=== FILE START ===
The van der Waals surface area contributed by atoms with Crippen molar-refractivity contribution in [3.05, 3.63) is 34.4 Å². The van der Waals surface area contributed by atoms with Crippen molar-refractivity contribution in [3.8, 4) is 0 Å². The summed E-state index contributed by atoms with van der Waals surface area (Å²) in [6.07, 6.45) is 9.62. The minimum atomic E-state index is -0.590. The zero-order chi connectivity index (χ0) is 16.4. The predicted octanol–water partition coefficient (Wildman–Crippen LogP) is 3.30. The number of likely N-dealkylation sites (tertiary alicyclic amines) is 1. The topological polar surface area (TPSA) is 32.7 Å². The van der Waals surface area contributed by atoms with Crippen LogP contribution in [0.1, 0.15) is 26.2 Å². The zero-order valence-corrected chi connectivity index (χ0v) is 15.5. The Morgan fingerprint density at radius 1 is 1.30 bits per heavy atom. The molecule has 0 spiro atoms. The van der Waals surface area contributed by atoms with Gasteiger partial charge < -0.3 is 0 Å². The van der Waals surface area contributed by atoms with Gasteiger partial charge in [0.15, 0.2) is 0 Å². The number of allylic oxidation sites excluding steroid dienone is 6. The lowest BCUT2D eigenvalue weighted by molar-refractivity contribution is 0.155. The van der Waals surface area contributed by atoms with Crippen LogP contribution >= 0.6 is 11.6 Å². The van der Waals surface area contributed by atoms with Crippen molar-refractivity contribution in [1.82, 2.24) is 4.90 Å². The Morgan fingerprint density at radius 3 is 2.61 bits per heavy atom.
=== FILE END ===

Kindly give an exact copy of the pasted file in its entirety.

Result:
The van der Waals surface area contributed by atoms with Crippen molar-refractivity contribution in [3.05, 3.63) is 34.4 Å². The van der Waals surface area contributed by atoms with Crippen molar-refractivity contribution in [3.8, 4) is 0 Å². The summed E-state index contributed by atoms with van der Waals surface area (Å²) in [6.07, 6.45) is 9.62. The minimum atomic E-state index is -0.590. The zero-order chi connectivity index (χ0) is 16.4. The predicted octanol–water partition coefficient (Wildman–Crippen LogP) is 3.30. The number of likely N-dealkylation sites (tertiary alicyclic amines) is 1. The topological polar surface area (TPSA) is 32.7 Å². The van der Waals surface area contributed by atoms with Crippen LogP contribution in [0.1, 0.15) is 26.2 Å². The zero-order valence-corrected chi connectivity index (χ0v) is 15.5. The Morgan fingerprint density at radius 1 is 1.30 bits per heavy atom. The molecule has 0 spiro atoms. The van der Waals surface area contributed by atoms with Gasteiger partial charge < -0.3 is 0 Å². The van der Waals surface area contributed by atoms with Gasteiger partial charge in [0.15, 0.2) is 0 Å². The number of allylic oxidation sites excluding steroid dienone is 6. The lowest BCUT2D eigenvalue weighted by molar-refractivity contribution is 0.155. The van der Waals surface area contributed by atoms with Crippen LogP contribution >= 0.6 is 11.6 Å². The van der Waals surface area contributed by atoms with Crippen molar-refractivity contribution in [1.82, 2.24) is 4.90 Å². The Morgan fingerprint density at radius 3 is 2.61 bits per heavy atom.